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Bolshoi Ballet

'Swan Lake'

Symmetry and psychology

by Patrizia Vallone

July 22-24, 2004
The Royal Opera House, London

I am quite used to Grigorovich's production of "Swan Lake". First I saw it in 1980 when he was invited to mount it for the Rome Opera Ballet, then in 1989 during the Bolshoi Ballet's London season, then on video. It is known that he was never happy about the artificial 'happy end' imposed by the old Soviet regime and so he was always working on the ballet, making some slight modifications here and there. The definitive version that we see now was premiered only in 2001.

The present story of this production makes a lot of sense. Prince Siegfried is portrayed as a romantic character who is longing for an ideal love. The Evil Spirit may be seen as a projection of Siegfried's mind, a kind of double that transfers him into an ideal world - the lake. Actually the two of them perform nearly identical steps with the Evil Spirit right behind Siegfried, chasing him like a shadow. At the end Odette dies in the arms of the Evil Spirit and Siegfried is left alone on the stage in despair. Tragic end of a dream? Impossibility of ideal love to come true?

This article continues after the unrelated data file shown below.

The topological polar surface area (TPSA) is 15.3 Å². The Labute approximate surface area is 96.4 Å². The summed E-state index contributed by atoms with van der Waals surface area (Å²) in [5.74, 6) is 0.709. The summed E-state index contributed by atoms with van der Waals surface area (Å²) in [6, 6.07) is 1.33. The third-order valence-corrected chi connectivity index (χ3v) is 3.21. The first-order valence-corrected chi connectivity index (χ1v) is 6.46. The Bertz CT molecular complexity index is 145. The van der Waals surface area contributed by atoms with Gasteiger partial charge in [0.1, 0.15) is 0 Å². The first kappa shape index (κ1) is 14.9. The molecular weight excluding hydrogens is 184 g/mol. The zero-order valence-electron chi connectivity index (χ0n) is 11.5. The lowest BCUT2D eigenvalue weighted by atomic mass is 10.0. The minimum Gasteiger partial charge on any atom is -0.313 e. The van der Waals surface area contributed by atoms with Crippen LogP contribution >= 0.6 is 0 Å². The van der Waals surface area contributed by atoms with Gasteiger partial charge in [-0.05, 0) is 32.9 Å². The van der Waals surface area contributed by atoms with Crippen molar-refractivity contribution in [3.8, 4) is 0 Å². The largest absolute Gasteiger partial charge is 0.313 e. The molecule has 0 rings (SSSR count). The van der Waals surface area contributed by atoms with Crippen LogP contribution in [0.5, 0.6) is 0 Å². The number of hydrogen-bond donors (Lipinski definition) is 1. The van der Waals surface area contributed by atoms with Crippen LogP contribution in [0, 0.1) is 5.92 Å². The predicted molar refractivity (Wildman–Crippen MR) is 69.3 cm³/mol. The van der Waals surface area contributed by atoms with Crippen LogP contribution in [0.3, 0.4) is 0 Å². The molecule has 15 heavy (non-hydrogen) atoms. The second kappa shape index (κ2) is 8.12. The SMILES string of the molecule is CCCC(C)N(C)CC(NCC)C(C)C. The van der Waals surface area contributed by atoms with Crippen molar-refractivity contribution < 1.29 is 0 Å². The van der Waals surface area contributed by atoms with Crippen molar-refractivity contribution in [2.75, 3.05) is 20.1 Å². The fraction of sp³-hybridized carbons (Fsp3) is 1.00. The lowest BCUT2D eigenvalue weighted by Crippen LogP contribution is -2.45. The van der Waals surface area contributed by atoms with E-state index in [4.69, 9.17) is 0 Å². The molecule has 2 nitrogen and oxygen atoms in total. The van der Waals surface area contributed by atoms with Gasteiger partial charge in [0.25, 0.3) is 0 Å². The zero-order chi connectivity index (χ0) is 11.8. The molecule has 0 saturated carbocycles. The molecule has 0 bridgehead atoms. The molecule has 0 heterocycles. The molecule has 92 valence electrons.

One of the most interesting parts of the choreography are the character dances that I find are generally the dullest part of the work. Here all the princesses have a solo supported by their followers. While the upper part of the body keeps the traditional national character of the dances, the lower uses academic technique on pointe.

I like this psychological version of "Swan Lake" very much for its symmetry. Split into 2 acts, each in part taking place in reality and in part in the imagination. I would only have preferred an updated décor instead of the rather dull historical décor by Virsaladze.

And why does Siegfried wear the same costume for the entire ballet? Can he not afford a black outfit for the black act?

I attended 2 performances and both times I saw Svetlana Zakharova and Andrei Uvarov in the principal roles. What can I say about Zakharova as Odette/Odile that has not been said before? She was born for this role is getting better and better every time I see her in it. Although a Bolshoi principal Uvarov seems to keep a low profile. He is tall and elegant, perfect for the role but sometimes he appears a bit shy and unprecise in executing steps. The rest of the company is absolutely superb.


Edited by Jeff.

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